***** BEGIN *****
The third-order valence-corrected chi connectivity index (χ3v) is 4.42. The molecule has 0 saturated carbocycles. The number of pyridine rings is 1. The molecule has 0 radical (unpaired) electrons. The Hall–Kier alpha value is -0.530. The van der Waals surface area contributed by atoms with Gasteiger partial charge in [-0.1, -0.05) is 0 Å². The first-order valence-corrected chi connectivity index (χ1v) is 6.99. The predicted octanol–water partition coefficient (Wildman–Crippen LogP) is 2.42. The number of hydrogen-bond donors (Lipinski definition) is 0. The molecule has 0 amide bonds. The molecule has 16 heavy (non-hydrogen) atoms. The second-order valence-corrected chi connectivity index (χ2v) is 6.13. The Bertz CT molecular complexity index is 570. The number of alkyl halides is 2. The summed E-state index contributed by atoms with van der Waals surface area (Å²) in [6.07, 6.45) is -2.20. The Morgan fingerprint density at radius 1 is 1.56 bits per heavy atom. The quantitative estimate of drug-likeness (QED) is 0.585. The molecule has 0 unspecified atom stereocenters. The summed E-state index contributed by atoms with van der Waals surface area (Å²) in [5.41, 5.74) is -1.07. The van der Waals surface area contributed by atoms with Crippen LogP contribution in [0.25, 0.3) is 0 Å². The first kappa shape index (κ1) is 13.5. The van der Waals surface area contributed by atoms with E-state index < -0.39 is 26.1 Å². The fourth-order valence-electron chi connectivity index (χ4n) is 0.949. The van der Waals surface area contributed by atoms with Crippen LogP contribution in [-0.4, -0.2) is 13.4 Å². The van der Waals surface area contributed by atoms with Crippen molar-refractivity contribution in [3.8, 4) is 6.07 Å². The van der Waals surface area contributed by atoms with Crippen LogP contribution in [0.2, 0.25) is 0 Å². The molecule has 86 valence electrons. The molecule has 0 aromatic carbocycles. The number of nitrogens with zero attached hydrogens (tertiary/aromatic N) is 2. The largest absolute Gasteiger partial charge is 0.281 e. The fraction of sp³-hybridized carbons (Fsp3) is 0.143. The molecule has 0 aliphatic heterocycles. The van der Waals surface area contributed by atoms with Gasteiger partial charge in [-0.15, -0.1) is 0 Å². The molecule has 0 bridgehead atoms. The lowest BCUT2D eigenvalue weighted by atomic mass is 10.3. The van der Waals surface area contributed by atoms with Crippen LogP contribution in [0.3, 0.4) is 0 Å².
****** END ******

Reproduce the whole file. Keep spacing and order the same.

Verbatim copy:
The third-order valence-corrected chi connectivity index (χ3v) is 4.42. The molecule has 0 saturated carbocycles. The number of pyridine rings is 1. The molecule has 0 radical (unpaired) electrons. The Hall–Kier alpha value is -0.530. The van der Waals surface area contributed by atoms with Gasteiger partial charge in [-0.1, -0.05) is 0 Å². The first-order valence-corrected chi connectivity index (χ1v) is 6.99. The predicted octanol–water partition coefficient (Wildman–Crippen LogP) is 2.42. The number of hydrogen-bond donors (Lipinski definition) is 0. The molecule has 0 amide bonds. The molecule has 16 heavy (non-hydrogen) atoms. The second-order valence-corrected chi connectivity index (χ2v) is 6.13. The Bertz CT molecular complexity index is 570. The number of alkyl halides is 2. The summed E-state index contributed by atoms with van der Waals surface area (Å²) in [6.07, 6.45) is -2.20. The Morgan fingerprint density at radius 1 is 1.56 bits per heavy atom. The quantitative estimate of drug-likeness (QED) is 0.585. The molecule has 0 unspecified atom stereocenters. The summed E-state index contributed by atoms with van der Waals surface area (Å²) in [5.41, 5.74) is -1.07. The van der Waals surface area contributed by atoms with Crippen LogP contribution in [0.25, 0.3) is 0 Å². The first kappa shape index (κ1) is 13.5. The van der Waals surface area contributed by atoms with E-state index < -0.39 is 26.1 Å². The fourth-order valence-electron chi connectivity index (χ4n) is 0.949. The van der Waals surface area contributed by atoms with Crippen LogP contribution in [-0.4, -0.2) is 13.4 Å². The van der Waals surface area contributed by atoms with Crippen molar-refractivity contribution in [3.8, 4) is 6.07 Å². The van der Waals surface area contributed by atoms with Crippen LogP contribution in [0.2, 0.25) is 0 Å². The molecule has 86 valence electrons. The molecule has 0 aromatic carbocycles. The number of nitrogens with zero attached hydrogens (tertiary/aromatic N) is 2. The largest absolute Gasteiger partial charge is 0.281 e. The fraction of sp³-hybridized carbons (Fsp3) is 0.143. The molecule has 0 aliphatic heterocycles. The van der Waals surface area contributed by atoms with Gasteiger partial charge in [-0.15, -0.1) is 0 Å². The molecule has 0 bridgehead atoms. The lowest BCUT2D eigenvalue weighted by atomic mass is 10.3. The van der Waals surface area contributed by atoms with Crippen LogP contribution in [0.3, 0.4) is 0 Å².